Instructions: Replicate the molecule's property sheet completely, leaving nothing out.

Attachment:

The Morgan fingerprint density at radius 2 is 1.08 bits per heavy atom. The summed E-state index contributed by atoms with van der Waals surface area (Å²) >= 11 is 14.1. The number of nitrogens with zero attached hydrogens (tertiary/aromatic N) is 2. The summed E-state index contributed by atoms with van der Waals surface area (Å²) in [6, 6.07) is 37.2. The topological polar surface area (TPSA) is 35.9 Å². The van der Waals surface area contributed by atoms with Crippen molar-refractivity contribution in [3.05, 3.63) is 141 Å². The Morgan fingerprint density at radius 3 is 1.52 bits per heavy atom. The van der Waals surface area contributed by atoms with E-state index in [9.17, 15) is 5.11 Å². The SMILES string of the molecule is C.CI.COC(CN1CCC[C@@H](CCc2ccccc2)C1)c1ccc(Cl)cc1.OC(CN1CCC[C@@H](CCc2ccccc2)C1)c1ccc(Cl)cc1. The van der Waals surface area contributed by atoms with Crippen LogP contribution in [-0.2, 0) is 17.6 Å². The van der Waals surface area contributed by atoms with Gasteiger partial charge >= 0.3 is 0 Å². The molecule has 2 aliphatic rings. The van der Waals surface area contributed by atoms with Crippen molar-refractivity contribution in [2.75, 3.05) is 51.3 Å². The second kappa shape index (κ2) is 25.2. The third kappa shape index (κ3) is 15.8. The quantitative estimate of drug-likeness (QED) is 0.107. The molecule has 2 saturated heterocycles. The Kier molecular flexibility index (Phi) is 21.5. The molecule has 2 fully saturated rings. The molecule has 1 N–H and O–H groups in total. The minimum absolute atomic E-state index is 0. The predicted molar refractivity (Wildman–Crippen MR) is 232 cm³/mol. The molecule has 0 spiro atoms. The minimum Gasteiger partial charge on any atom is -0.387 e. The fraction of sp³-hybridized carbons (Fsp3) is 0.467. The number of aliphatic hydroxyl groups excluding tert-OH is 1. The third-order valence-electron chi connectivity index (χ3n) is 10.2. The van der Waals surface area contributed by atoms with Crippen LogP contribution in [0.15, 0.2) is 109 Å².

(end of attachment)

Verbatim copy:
The Morgan fingerprint density at radius 2 is 1.08 bits per heavy atom. The summed E-state index contributed by atoms with van der Waals surface area (Å²) >= 11 is 14.1. The number of nitrogens with zero attached hydrogens (tertiary/aromatic N) is 2. The summed E-state index contributed by atoms with van der Waals surface area (Å²) in [6, 6.07) is 37.2. The topological polar surface area (TPSA) is 35.9 Å². The van der Waals surface area contributed by atoms with Crippen molar-refractivity contribution in [3.05, 3.63) is 141 Å². The Morgan fingerprint density at radius 3 is 1.52 bits per heavy atom. The van der Waals surface area contributed by atoms with E-state index in [9.17, 15) is 5.11 Å². The SMILES string of the molecule is C.CI.COC(CN1CCC[C@@H](CCc2ccccc2)C1)c1ccc(Cl)cc1.OC(CN1CCC[C@@H](CCc2ccccc2)C1)c1ccc(Cl)cc1. The van der Waals surface area contributed by atoms with Crippen LogP contribution in [-0.2, 0) is 17.6 Å². The van der Waals surface area contributed by atoms with Gasteiger partial charge >= 0.3 is 0 Å². The molecule has 2 aliphatic rings. The van der Waals surface area contributed by atoms with Crippen molar-refractivity contribution in [2.75, 3.05) is 51.3 Å². The second kappa shape index (κ2) is 25.2. The third kappa shape index (κ3) is 15.8. The quantitative estimate of drug-likeness (QED) is 0.107. The molecule has 2 saturated heterocycles. The Kier molecular flexibility index (Phi) is 21.5. The molecule has 2 fully saturated rings. The molecule has 1 N–H and O–H groups in total. The minimum absolute atomic E-state index is 0. The predicted molar refractivity (Wildman–Crippen MR) is 232 cm³/mol. The molecule has 0 spiro atoms. The minimum Gasteiger partial charge on any atom is -0.387 e. The fraction of sp³-hybridized carbons (Fsp3) is 0.467. The number of aliphatic hydroxyl groups excluding tert-OH is 1. The third-order valence-electron chi connectivity index (χ3n) is 10.2. The van der Waals surface area contributed by atoms with Crippen LogP contribution in [0.15, 0.2) is 109 Å².